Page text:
Skating Into Fun: Arcades Entertain While Offering a Break in the Action

For kids of all ages, roller skating rinks are an experience. It’s mostly about skating with friends, of course. But heading to the snack bar to share pizza or popcorn and playing games with pals in the arcade rank up there with the good times. And roller skating rinks across the country have risen to the occasion with  rich arcade experiences.
A seasonal approach
Ticket redemption games and prize cranes are the winning combination for the Skatin’ Place, in St. Cloud, Minn., said Manager Jeff Jackson. Skaters at its arcade can redeem their tickets for everything from candy, whoopee cushions and vampire teeth to inflatables, costume jewelry, mood rings and stuffed animals.
“In my facility, there are 25 to 30 games, depending on the time of year,” Jackson said. “Winter and spring are when we rent games because it’s the busiest time of the year.” Rather than expanding its arcade, the Skatin’ Place offers skaters something new during its high season through game rentals.
Kids of all ages
“We’ve switched to all redemption games because the kids really like them,” said Kim Swenson of Roller Gardens in St. Louis Park, Minn., of the roughly 20-game arcade area.
That is, with the exception of air hockey, which appeals to parents and kids of all ages. “It’s amazing how many [air hockey] tournaments there are,” she said, “especially when someone’s celebrating a 30th birthday.”
Air hockey aside, the rink is looking to add more redemption games, up to 25 if costs allow. In the meantime, though, Roller Gardens swaps games between its facilities in St. Louis Park and Woodbury, Minn., to keep things fresh and new.
Swenson makes sure that the “souvenir center,” where skaters can redeem tickets won in the arcade, appeals to the little ones. “One little girl told me this is the best store in the world,” she said.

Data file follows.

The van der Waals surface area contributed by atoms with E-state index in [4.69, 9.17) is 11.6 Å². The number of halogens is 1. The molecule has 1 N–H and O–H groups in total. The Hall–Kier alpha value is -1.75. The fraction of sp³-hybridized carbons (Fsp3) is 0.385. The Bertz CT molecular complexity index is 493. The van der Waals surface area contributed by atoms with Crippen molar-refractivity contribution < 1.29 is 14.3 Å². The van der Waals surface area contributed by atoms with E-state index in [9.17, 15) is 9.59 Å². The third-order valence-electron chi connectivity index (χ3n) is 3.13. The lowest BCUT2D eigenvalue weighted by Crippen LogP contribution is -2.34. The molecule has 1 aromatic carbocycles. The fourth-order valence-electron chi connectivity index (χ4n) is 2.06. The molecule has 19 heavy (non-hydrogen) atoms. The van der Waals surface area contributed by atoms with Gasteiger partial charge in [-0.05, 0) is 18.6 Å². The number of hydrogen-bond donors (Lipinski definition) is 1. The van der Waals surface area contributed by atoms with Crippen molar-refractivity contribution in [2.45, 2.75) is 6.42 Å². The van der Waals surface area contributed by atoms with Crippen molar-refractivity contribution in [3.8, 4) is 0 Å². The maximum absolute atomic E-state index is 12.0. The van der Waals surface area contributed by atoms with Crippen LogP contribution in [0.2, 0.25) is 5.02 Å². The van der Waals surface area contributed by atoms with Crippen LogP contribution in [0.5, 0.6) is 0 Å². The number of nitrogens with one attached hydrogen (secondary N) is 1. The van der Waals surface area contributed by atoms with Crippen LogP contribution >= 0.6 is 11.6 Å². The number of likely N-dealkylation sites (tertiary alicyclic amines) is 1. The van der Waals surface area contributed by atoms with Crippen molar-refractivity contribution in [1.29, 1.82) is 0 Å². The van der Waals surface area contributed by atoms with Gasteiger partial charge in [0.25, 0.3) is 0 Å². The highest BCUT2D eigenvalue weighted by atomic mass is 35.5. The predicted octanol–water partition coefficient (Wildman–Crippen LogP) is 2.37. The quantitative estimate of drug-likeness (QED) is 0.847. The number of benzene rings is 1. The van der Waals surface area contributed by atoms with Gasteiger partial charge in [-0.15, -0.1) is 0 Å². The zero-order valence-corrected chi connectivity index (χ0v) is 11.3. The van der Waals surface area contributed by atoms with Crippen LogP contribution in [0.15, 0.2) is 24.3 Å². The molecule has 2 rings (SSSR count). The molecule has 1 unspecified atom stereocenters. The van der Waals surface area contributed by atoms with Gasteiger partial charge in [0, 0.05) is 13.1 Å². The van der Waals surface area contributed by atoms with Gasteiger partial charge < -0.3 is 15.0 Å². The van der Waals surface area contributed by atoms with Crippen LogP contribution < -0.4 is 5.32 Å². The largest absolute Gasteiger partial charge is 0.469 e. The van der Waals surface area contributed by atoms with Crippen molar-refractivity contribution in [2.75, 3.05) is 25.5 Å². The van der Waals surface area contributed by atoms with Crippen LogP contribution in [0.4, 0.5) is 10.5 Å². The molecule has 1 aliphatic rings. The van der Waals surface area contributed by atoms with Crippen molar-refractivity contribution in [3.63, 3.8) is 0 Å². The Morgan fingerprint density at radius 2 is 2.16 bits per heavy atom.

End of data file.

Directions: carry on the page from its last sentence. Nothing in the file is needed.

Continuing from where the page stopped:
Target audience
Keeping the arcade’s 15 games geared toward the largest demographic that frequents the rink is the strategy of Art DeFrancisco, owner and manager of Skatetime in Monroe, Conn.
That means the rink has a selection of games that appeals to kids ages four to 15. “Although you may have older teens or adults that frequent the rink, it’s the younger generation that spends money in the arcade,” he said.
Other key considerations are games that people wearing skates can play easily, such as crane machines, gun games, and driving games, he said, and placing the machines strategically throughout the arcade.
Given Skatetime’s space constraints, arcade expansion is not likely, DeFrancisco said. So the rink chooses to rotate the games around the space and bring in different games once a year to keep things fresh for the kids.
A good mix of games
Though redemption games are the most popular in the arcade at Roller Land Skate Center in Fort Collins, Colo., Manager Jathan Trevena said that games like Skee Ball, Ice Ball, and air hockey also do really well.
“Friday night is our big middle school night,” he said, and the allure of winning such novelty items as slap bracelets, “little ninja guys, and all sorts of fun stuff” at the prize counter fuels the popularity of redemption games.
Space is limited for the arcade, and right now, they have enough room for about 20 games, 12 of which are redemption machines. Trevena said, “Our strategy is to switch out games with new things.”
A roller rink first
“We want to make sure we get the kids in here to primarily skate, not to hang around in the arcade,” said Marissa Lehman of US On Wheels in Arvada, Colo.
Too many kids in the arcade can create problems, she said. And the roller rink facility only has room for about 12 games.
“Our location does not carry any gun games,” she said, of the rink’s arcade mix of redemption and driving games with “classic ones” like Skee Ball and Fooz Ball. “We have stuff everyone can relate to, even the parents.”
A mix of games
All the games at Skate City Legends in Kansas City, Kan., and Skate City in Overland Park, Kan., and Pueblo, Colo., are G-rated, said Larry Bishop, owner and manager of the three rinks.
“We have a mix of activities that skaters can step into for just a little bit and then get back to skating,” he said. “Our number-one activity is skating.”
Each rink is approximately 24,000 square feet with about a thousand feet of that dedicated to arcade space, he estimated. Skate City has driving and basketball games, and G-rated shooting games that appeal to adults as well as redemption games for the kids.
Bishop is firm about keeping the size of the arcades and the number of games as they are now. “We just rotate games, change them up, redesign the locations,” he said. “We try to add new games and get rid of old ones. It’s a dedicated space.” –

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